Contaminants like bacteria, chemicals, and heavy metals are often present in our home water, polluting it. If you’re concerned about your water quality and need easy ways to improve it, you have come to the right place.
This article will take you on a ride through practical steps you can take to improve your water quality on your own.
What You Can Do to Improve Your Water Quality at Home
Improving your water can be confusing if you don’t know what to do. But don’t worry, these simple steps will take you one step closer to your goal:
Get a Water Test Done
The first step to improving your water quality is to it for contaminants. You can do this by sending a sample of your water to the nearest state-certified laboratory or by using a water test kit. The test results will let you know the exact contaminants that are present in your water, as well as their respective quantities. It becomes easier for you to choose the best method to remove contaminants from your water with that knowledge.
Change Old Pipes
Homes with old pipes often have poor water quality. Some old pipes are made of lead and supply home owners with lead-contaminated water. To improve water quality in your home, replace old, rusting pipes with new ones. But if it’s not possible to replace the pipes, you should turn to the next option—water filters.
Use Home Water Filters
Water filters are indispensable for providing quality water at home. If you don’t have a water filter, make plans to get one. There are different water filter types, and you may get confused trying to make the best pick. Let’s talk about how you can choose the right water filter.
How to Choose Water Filters
Learning how different water filters work and the contaminants they remove best will help you make a good choice. The types of water filters include:
Reverse osmosis (RO) Systems
RO water filters push water under high pressure through a semipermeable membrane. The membrane prevents the passage of contaminants, so they are stuck on the filter, and only clean water flows out.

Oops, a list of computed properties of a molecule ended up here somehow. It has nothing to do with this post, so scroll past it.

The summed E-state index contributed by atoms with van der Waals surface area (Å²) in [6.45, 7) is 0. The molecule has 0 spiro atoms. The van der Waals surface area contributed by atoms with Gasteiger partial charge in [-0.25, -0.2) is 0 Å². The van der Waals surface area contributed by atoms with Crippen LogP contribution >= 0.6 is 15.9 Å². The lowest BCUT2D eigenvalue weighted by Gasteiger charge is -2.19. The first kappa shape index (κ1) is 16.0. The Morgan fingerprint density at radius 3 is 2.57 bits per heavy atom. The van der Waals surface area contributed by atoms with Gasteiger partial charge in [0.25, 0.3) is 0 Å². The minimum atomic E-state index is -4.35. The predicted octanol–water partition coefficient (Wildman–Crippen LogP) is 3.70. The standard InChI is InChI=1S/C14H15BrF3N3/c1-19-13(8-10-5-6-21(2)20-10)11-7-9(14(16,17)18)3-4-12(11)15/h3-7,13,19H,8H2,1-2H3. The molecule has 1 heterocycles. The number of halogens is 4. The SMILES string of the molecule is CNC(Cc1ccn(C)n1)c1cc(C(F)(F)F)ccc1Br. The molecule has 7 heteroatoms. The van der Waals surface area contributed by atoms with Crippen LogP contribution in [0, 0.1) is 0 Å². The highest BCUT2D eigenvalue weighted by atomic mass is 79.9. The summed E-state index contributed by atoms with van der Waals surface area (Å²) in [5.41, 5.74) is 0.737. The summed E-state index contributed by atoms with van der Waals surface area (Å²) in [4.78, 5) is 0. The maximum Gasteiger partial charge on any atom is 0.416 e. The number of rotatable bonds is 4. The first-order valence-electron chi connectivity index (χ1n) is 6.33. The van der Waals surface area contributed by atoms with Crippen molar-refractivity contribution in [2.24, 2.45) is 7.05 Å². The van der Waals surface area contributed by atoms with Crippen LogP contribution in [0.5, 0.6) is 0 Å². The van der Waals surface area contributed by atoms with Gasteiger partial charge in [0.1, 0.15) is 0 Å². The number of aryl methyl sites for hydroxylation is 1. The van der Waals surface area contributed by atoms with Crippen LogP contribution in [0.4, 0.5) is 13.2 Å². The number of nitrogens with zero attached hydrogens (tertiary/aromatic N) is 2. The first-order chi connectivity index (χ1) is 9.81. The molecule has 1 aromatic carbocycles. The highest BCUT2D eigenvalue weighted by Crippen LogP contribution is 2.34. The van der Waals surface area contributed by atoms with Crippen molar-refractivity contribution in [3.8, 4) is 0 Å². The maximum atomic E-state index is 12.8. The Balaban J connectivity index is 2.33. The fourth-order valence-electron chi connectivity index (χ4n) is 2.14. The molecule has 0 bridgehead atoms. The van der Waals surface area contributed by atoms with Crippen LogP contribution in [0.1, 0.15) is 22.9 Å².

Reverse osmosis systems effectively remove pollutants like arsenic, lead, pesticides, bacteria, viruses, and even VOCs. Now, that’s a point to help you with your choice of water filters. If your water test reveals the presence of chemical contaminants or microorganisms, RO systems are a great choice.
Ion Exchange Systems
Ion exchange systems contain resin beads that replace contaminants like calcium and iron with harmless sodium. Ion exchange units are great at removing hardness-causing contaminants like calcium and magnesium, so if you have a hard water problem, getting them is a good idea.
Activated Carbon Filters
Activated carbon filters have an adsorbing surface that traps contaminants like chlorine and organic compounds. There are also some carbon filters specially designed to remove lead and certain other heavy metals.
Carbon filters are helpful, but they are not the best choice for removing salts (like fluoride) and microorganisms from water.
You can opt for any of these water filters, depending on your water test results. However, water filters are not the only way to get good water in your home. There are other helpful options like UV disinfection systems. You can learn all you need to know about these on Water Masterz.
How to Install Water Filters
Now that you know the major types of water filters and can determine which is best for you, let’s take you through how you can install your selected water filter.
You can install water filters as:
- Countertop systems
- Under-sink systems
- Whole-house systems
Under-sink and countertop water filters are both point-of-use filters because they are installed at the point where water is used, like kitchen sinks and faucets. On the other hand, whole-house water filters are point-of-entry systems because they are installed at the main water entrance in your home, and they filter water before distributing it around the house.
Reverse osmosis systems and carbon filter systems often come as under-sink filters. Carbon filters may also be installed as countertop filters.
If you’d like a countertop filter, here’s how you can install it:
- Remove the aerator at the mouth of your existing faucet
- Replace it with the ready-made countertop filter
- Pull the knob and let it run for a while.
Unlike under-sink and countertop filters, whole-house filters are not easy to install, and it’s best to get professional help for this.
As long as you follow the tips listed in this article and you choose the best filter type for your home supply, you’re guaranteed to have clean, safe water in your home.